God Bless American Airlines

Travel Stinks. I hate it. Especially for work. But sometimes, just sometimes, there are perks that make it worth it. Here is an example that is NOT one of those perks (edited for amusement of course):

Dear American Airlines,
I have been an Aadvantage member for what feels like a lifetime, having flown close to 300,000 miles with your airline over the past few of these years. I was even enchanted enough with your services to pay the additional money required to sit in the Admirals Club on occasion.

During my relationship with American Airlines I have encountered a level of unbelievable poor service, which I had not previously considered possible, as well as continued rudeness of colossal proportions. Please allow me to elaborate on the most recent incident so that you can either pursue your directive as the Sr. VP of Customer Service and seek to rectify these difficulties – or more likely (as I suspect) so that you are able to have memorable (and fun) reading materials as you travel to your most pressing golf tournament or fritter away the hours at your local bar.

For my continued torturous travel on your airline, I received two American Airlines ‘Fly Three, Fly Free’ award certificates earlier this year. These were valid through 2004 for flights within the Continental US only barring more blackout dates than I can list on this sheet of paper.

After reviewing schedules with my family, a September / October timeframe was chosen to redeem these for a trip. On September 9th I spoke with an agent at American Airlines (lets call her Miss Happy), as required on the certificate to schedule travel. She walked me through the 435 steps needed to schedule the travel, and our trip was booked for October 26-29. We then secured accommodations and transportation which we were practically forced to take out a home equity loan to cover. Our record locator was issued, and the flight showed “purchased” on aa.com. Now in most circles, this means the trip is confirmed. Amazing how you appear to have missed that little piece of knowledge in your business.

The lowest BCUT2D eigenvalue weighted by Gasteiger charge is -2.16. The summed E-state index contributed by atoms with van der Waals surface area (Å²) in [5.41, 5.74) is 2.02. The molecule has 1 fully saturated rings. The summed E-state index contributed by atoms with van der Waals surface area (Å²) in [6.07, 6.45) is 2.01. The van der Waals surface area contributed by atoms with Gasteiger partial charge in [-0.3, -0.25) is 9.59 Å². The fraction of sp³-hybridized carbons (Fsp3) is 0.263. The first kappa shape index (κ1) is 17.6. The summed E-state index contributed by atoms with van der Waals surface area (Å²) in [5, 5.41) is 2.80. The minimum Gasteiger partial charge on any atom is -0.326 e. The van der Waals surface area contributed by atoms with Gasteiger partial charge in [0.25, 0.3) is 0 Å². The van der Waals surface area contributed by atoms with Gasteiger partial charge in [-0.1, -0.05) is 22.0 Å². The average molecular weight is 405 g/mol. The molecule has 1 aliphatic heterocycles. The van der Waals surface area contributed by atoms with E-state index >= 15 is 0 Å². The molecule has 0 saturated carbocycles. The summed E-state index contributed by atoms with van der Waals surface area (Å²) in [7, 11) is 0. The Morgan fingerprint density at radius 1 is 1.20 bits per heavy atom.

On September 29th we received a call from some schmuck (lets call him Mr. Dick) at American Airlines regarding our planned trip. We were told that the trip was not valid due to a Saturday night stay requirement which had not been met. Say what? Where in the .04 pt Extra Small Font was that little juicy morsel? After being transferred to a supervisor that perhaps doubles as a waitress at the local waffle house (we will call her The Bitch), we were told that American Airlines understood that THEY made the mistake in planning this trip. They admitted they were WRONG. The Bitch admitted that MANY people were misled and she was SORRY. She admitted that they neglected to mention the Saturday stay which was required.

We were then told that as compensation for YOUR AIRLINE'S mistake, our trip would have to be cancelled. Nice. Thank you VERY MUCH.

You screw up, I pay.

Interesting new slogan: American Airlines – where we do whatever the fuck we want because we don’t give a shit about you – our loyal, idiot customers.